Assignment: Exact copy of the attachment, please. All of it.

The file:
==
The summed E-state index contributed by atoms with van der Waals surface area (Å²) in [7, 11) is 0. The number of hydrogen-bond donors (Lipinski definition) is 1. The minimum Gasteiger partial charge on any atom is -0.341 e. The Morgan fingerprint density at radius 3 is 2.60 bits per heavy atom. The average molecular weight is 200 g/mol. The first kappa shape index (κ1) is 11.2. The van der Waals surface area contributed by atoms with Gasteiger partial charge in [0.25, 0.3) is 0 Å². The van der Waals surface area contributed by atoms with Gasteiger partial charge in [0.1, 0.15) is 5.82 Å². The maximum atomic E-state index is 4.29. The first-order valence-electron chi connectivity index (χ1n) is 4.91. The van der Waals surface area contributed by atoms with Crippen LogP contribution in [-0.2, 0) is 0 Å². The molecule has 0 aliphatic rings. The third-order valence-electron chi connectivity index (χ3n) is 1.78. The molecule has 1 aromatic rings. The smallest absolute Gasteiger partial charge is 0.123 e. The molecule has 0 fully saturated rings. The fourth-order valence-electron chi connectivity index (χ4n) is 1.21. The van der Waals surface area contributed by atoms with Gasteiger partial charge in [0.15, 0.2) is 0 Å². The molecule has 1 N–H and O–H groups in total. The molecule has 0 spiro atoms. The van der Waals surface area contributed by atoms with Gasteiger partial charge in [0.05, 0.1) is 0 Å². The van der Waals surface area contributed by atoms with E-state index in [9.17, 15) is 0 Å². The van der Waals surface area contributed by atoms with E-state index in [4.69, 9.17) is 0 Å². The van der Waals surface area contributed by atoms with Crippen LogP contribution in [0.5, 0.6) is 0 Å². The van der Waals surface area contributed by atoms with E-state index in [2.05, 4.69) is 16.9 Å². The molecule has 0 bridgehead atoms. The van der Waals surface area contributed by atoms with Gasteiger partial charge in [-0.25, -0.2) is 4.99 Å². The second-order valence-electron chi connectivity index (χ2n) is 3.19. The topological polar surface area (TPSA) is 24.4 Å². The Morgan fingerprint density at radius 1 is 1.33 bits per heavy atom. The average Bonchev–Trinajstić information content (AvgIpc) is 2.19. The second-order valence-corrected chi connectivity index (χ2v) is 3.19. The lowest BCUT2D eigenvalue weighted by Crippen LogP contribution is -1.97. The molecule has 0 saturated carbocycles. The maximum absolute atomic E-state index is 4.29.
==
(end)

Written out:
The summed E-state index contributed by atoms with van der Waals surface area (Å²) in [7, 11) is 0. The number of hydrogen-bond donors (Lipinski definition) is 1. The minimum Gasteiger partial charge on any atom is -0.341 e. The Morgan fingerprint density at radius 3 is 2.60 bits per heavy atom. The average molecular weight is 200 g/mol. The first kappa shape index (κ1) is 11.2. The van der Waals surface area contributed by atoms with Gasteiger partial charge in [0.25, 0.3) is 0 Å². The van der Waals surface area contributed by atoms with Gasteiger partial charge in [0.1, 0.15) is 5.82 Å². The maximum atomic E-state index is 4.29. The first-order valence-electron chi connectivity index (χ1n) is 4.91. The van der Waals surface area contributed by atoms with Crippen LogP contribution in [-0.2, 0) is 0 Å². The molecule has 0 aliphatic rings. The third-order valence-electron chi connectivity index (χ3n) is 1.78. The molecule has 1 aromatic rings. The smallest absolute Gasteiger partial charge is 0.123 e. The molecule has 0 fully saturated rings. The fourth-order valence-electron chi connectivity index (χ4n) is 1.21. The van der Waals surface area contributed by atoms with Gasteiger partial charge in [0.15, 0.2) is 0 Å². The molecule has 1 N–H and O–H groups in total. The molecule has 0 spiro atoms. The van der Waals surface area contributed by atoms with Gasteiger partial charge in [0.05, 0.1) is 0 Å². The van der Waals surface area contributed by atoms with E-state index in [9.17, 15) is 0 Å². The van der Waals surface area contributed by atoms with E-state index in [4.69, 9.17) is 0 Å². The van der Waals surface area contributed by atoms with Crippen LogP contribution in [0.5, 0.6) is 0 Å². The van der Waals surface area contributed by atoms with E-state index in [2.05, 4.69) is 16.9 Å². The molecule has 0 bridgehead atoms. The van der Waals surface area contributed by atoms with Gasteiger partial charge in [-0.25, -0.2) is 4.99 Å². The second-order valence-electron chi connectivity index (χ2n) is 3.19. The topological polar surface area (TPSA) is 24.4 Å². The Morgan fingerprint density at radius 1 is 1.33 bits per heavy atom. The average Bonchev–Trinajstić information content (AvgIpc) is 2.19. The second-order valence-corrected chi connectivity index (χ2v) is 3.19. The lowest BCUT2D eigenvalue weighted by Crippen LogP contribution is -1.97. The molecule has 0 saturated carbocycles. The maximum absolute atomic E-state index is 4.29.